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. Last Updated: 07/27/2016

Afghan Women's Groups Look for Increased Role

BRUSSELS, Belgium -- Women leaders from Afghanistan and around the world on Tuesday pledged to work together to demand a greater say in how Afghanistan is run after years of ill-treatment at the hands of the Taliban.

At the opening of a three-day women's summit to coincide with talks in Germany on setting up an interim administration, women leaders from the United Nations and the European Union pledged solidarity, adding that the time was never better to regain rights lost over the past five years, when the Taliban came to power.

"We are here to show solidarity," said Mary Robinson, UN high commissioner for human rights. "Whatever government emerges from the talks in Bonn, we must ensure full participation [of women]," Robinson said.

While a conclusion with set demands is not expected until the end of the summit, Robinson said that she expects the summit to call for the inclusion of women in the interim government.

"One woman would be only a token ... women must be in there, that is the measure of success," she said.

Other women urged delegates to formulate concrete demands for equal rights enjoyed by their colleagues in other countries.

"Under the mujahedin, women experienced what I would call gender apartheid. Under the Taliban, women suffered what could be likened to gender cleansing," said EU Social Affairs Commissioner Anna Diamantopoulou, who called for Western countries to use the coalition built to fight terrorism, to also combat inequalities. Diamantopoulou said the EU would integrate the issue of gender equality into its external policies by next year to ensure that nations seeking trade deals with the 15-nation bloc respected equal rights.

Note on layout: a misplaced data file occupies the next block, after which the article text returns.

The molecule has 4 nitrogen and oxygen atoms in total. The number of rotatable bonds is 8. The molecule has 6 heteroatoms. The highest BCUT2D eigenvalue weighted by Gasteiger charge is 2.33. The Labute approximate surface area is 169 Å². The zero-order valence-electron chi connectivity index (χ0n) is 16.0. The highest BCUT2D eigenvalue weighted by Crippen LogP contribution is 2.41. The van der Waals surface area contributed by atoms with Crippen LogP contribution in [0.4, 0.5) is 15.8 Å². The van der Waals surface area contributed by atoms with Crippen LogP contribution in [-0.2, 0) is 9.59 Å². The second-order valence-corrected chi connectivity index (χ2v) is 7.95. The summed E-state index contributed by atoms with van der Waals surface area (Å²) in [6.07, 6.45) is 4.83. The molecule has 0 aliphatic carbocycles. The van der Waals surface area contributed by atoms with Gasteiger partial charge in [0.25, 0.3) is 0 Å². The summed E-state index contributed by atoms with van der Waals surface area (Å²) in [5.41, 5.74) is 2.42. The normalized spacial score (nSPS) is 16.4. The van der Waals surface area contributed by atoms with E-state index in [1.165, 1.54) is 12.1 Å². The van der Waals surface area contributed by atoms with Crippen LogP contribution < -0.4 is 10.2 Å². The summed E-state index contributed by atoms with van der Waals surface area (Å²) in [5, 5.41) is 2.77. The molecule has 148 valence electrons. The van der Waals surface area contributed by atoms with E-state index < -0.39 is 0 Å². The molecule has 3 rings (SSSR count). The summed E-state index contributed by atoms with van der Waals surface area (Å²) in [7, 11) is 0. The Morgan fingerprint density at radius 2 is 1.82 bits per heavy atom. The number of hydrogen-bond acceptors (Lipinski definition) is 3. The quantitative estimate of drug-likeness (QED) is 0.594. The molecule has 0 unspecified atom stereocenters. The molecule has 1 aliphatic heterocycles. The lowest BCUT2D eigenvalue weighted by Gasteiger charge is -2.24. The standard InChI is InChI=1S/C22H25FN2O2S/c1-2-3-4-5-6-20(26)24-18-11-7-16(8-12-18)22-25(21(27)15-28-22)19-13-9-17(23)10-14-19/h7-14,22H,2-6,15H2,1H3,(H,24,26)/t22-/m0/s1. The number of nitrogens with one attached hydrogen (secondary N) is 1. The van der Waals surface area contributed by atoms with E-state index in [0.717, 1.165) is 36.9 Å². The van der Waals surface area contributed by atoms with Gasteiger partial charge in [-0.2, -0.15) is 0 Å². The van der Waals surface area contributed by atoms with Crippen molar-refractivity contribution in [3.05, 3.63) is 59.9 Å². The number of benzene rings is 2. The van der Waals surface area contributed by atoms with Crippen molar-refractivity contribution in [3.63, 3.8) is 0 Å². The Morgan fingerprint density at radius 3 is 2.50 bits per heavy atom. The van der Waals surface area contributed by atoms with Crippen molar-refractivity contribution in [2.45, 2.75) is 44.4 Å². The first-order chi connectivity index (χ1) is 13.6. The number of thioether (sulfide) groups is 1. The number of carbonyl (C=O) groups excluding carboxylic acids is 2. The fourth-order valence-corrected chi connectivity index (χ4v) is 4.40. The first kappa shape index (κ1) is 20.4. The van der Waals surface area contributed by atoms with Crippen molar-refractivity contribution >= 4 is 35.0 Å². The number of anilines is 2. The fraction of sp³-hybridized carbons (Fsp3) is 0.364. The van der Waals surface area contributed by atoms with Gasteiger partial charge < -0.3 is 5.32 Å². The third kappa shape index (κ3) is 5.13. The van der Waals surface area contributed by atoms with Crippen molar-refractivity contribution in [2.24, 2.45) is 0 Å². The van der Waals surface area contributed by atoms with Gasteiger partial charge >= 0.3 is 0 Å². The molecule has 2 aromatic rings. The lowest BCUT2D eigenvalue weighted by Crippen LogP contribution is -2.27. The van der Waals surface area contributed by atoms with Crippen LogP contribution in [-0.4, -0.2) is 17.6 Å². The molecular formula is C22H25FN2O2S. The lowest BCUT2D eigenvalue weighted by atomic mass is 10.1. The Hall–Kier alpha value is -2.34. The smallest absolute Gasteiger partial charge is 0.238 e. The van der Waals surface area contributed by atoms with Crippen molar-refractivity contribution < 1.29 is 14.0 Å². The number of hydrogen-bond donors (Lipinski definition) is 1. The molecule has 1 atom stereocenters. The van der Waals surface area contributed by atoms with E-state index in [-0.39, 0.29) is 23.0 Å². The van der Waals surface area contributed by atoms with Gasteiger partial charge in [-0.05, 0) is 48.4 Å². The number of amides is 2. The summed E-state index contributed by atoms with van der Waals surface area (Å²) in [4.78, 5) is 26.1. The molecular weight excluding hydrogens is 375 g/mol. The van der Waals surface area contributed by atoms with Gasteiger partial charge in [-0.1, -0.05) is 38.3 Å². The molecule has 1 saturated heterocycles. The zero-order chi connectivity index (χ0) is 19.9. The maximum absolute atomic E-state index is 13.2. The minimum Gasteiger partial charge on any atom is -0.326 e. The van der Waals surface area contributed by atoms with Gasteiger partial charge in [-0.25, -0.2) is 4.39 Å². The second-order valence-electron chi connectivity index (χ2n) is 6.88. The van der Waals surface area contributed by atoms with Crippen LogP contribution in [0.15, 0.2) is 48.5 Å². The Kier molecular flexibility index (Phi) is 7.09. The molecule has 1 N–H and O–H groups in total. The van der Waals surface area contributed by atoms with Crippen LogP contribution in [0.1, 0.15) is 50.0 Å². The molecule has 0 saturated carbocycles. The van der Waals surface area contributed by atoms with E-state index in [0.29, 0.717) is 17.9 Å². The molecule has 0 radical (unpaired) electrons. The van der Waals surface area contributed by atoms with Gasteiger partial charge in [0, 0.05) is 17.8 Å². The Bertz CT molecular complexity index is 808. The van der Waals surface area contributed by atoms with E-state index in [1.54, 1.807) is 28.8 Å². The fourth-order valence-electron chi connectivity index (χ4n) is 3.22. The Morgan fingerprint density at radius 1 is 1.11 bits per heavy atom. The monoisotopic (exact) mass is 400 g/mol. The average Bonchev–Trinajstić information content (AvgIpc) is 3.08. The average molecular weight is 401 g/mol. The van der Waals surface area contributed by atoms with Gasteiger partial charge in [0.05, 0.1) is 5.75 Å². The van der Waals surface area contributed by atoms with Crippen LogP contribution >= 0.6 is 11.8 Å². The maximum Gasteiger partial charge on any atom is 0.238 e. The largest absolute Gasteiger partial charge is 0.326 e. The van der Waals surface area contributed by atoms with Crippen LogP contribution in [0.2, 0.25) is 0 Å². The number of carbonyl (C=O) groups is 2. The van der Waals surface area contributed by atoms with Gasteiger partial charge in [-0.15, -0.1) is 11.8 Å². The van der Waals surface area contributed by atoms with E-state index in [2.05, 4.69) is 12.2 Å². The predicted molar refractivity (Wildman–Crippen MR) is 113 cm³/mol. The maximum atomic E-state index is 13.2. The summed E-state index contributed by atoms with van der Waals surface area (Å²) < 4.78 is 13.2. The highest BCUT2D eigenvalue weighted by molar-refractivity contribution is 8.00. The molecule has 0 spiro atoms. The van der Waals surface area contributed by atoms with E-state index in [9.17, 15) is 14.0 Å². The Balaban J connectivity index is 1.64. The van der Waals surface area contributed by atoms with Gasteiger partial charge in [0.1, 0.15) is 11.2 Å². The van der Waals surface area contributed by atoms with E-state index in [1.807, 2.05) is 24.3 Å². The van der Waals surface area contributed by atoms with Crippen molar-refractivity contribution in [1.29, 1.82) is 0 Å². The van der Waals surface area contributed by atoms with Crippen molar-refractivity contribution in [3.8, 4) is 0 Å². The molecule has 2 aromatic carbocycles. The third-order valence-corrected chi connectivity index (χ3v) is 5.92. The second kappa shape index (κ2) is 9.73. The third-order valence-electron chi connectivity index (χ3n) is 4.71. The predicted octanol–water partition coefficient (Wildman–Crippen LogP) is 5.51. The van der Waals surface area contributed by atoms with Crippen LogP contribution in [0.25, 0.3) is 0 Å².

She added that having female participation was "vital" in any new government in Afghanistan.

Much of the Taliban's reputation for rigidly interpreting Islam stemmed from the restrictions they placed on women, which included banning formal education for girls to restrictions of movement in open society.

While many of the women participating in the summit came directly from Afgha-nistan, several were also exiles, active in promoting the plight of women back home.

"We have vested our hope on the moment and the day that Afghanistan is no longer divided," said Leila Enayat-Seraj, a Geneva-based activist, before the start of the summit. Enayat-Seraj fled Afghanistan in 1993, before the Taliban came to power, but could already see a crackdown against women under the then Northern Alliance-led government, which enforced mandatory use of veils.

In a video message, Queen Noor of Jordan praised the efforts of Afghan women in their fight for equality, but urged them to find a balance between traditional Islamic values and modern Western values.